Title: Böser Wolf
Author: Nele Neuhaus
Read: March 24-28, 2013
An einem heißen Tag im Juli wird die Leiche einer 16-Jährigen aus dem Main bei Eddersheim geborgen. Sie wurde misshandelt und ermordet, und niemand vermisst sie. Auch nach Wochen hat das K 11 keinen Hinweis auf ihre Identität. Die Spuren führen zu einem Kinderdorf im Taunus und zu einer Fernsehmoderatorin, die bei ihren Recherchen den falschen Leuten zu nahe gekommen ist. Pia Kirchhoff und Oliver von Bodenstein graben tiefer und stoßen inmitten gepflegter Bürgerlichkeit auf einen Abgrund an Bösartigkeit und Brutalität. Und dann wird der Fall persönlich.
In her latest novel “Böser Wolf”, Nele Neuhaus goes one step further than in her five previous novels and lets her main characters investigate a crime which transcends local boundaries and uncovers a large conspiracy so evil that it will sicken and disturb most readers when thinking about these crimes happening to real people, in real life.
Several threads start in the first part of the book:
Pia Kirchhoff has settled into a comfortable life with her new partner Christoph, trying to get used to looking after a small child when his granddaughter Lilly comes for an extended visit from Australia. With Oliver von Bodenstein away on a trip, she is the first person on call when the mutilated body of a teenage girl is found floating in the Main. Despite extensive investigations into the identity of the girl, the team are unable to make real progress in the case, as nobody even seems to be missing the teenager. An autopsy reveals a horrific history of old injuries pointing to years of unspeakable abuse and captivity.
In the meantime Hanna Herrmann, a famous TV talkshow host, is about to contact a person who could potentially provide her with the biggest story of her career. After recent complaints about her and her show, which centres around heartbreak and personal disaster, often at the expense of the victims themselves, Hanna really needs this break to keep her show on air. But Hanna may have underestimated the lengths other people may go to to keep her from finding out the truth – brutally attacked, raped and left for dead she barely escapes with her life with no memory of how she got into this situation.
Emma, eight months pregnant with her second child, is worried about her five year old daughter, whose violent outbursts and strange behaviour seem too extreme to be the normal temper tantrums and mood swings of a child her age. On top of that, her husband has been acting cold and remote and Emma is sure that he is having an affair. At a school reunion Emma bumps into her old friend Pia Kirchhoff, and the two women reconnect again after many years.
In Neuhaus’ typical style, all these separate threads ultimately connect and culminate in a terrifying finale involving all characters, this time becoming very close and personal to Pia Kirchhoff’s own life.
Again I was totally captivated by the plot and found it hard to put the book down until all was revealed. Personally, I love the way Neuhaus introduces many separate storylines and characters, which make reading the novel an exciting journey and introduce many different interesting elements and angles. However, by centring the novel around a topic which elicits very strong emotions in most people, the violent and sexual crimes against children, I feel that Neuhaus paid the price of making the story a bit too black and white. In previous novels there were always several sides to the contemporary topic explored, with the varying emotional responses of supporting characters lending the story depth and credibility. A difficult topic such as explored in Böser Wolf creates many “no-go” zones, often at the expense of character development. I found that this led to several unanswered questions as to the motives and means of the main perpetrators in the novel, as well as a conspiracy almost too large to be believable for the setting.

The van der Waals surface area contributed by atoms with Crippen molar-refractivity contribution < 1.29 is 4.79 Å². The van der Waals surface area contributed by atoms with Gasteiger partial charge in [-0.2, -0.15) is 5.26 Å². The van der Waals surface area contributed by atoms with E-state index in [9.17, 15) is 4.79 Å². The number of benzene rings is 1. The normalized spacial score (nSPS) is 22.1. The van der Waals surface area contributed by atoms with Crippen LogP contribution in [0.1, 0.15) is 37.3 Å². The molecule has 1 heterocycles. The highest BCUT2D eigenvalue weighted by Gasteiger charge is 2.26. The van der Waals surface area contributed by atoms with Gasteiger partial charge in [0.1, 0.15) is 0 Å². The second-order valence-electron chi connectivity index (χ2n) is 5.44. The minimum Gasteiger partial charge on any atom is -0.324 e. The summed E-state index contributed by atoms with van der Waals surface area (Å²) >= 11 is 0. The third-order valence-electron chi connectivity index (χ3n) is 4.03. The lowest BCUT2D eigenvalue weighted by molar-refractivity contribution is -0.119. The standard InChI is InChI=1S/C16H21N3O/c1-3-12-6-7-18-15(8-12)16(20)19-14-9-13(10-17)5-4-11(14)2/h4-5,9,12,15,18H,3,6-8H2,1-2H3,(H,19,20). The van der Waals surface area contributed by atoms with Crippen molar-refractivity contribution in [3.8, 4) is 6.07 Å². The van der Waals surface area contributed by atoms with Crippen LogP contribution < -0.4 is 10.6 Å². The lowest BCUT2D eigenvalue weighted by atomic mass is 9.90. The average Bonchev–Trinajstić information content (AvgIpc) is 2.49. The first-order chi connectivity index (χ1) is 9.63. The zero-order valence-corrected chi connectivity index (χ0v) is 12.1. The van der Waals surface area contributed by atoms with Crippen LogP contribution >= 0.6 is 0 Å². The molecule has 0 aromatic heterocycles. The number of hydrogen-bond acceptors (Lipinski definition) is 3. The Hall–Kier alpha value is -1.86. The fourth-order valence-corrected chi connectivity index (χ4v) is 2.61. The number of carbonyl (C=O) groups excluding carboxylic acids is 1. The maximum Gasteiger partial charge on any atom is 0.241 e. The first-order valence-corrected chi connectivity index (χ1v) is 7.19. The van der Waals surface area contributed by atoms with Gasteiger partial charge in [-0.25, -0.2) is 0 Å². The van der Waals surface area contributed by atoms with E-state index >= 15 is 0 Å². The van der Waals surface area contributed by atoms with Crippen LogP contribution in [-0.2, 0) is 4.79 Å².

However, Neuhaus’ passion about exposing the subject to the wider public is evident, and she certainly manages to elicit strong emotions through uncovering the horrible-beyond-words aspects of the crimes. I shudder to think of the emotional toll researching such a topic must take, and take my hat off to the author for being brave enough to tackle such a horrific task. Living quite a sheltered life in our quiet corner of the world here, I was sickened to think about organised crime against children – an unspeakable horror. In that regard Neuhaus’ latest thriller serves two purposes: the entertainment value of an intelligent, well-written murder-mystery combined with raising awareness of horrific crimes committed in our own environment. Since awareness is the first step to change, and packaging it in an approachable format is a great way to get the message out, I hope that the awareness Neuhaus raises with her novel will indeed work towards making a difference.
I thoroughly enjoyed reading this novel and found it hard to put down. Kirchhoff and von Bodenstein have become so familiar over the course of the series that I am eager to find out what the future holds for them, and look forward to Neuhaus’ next book in the series!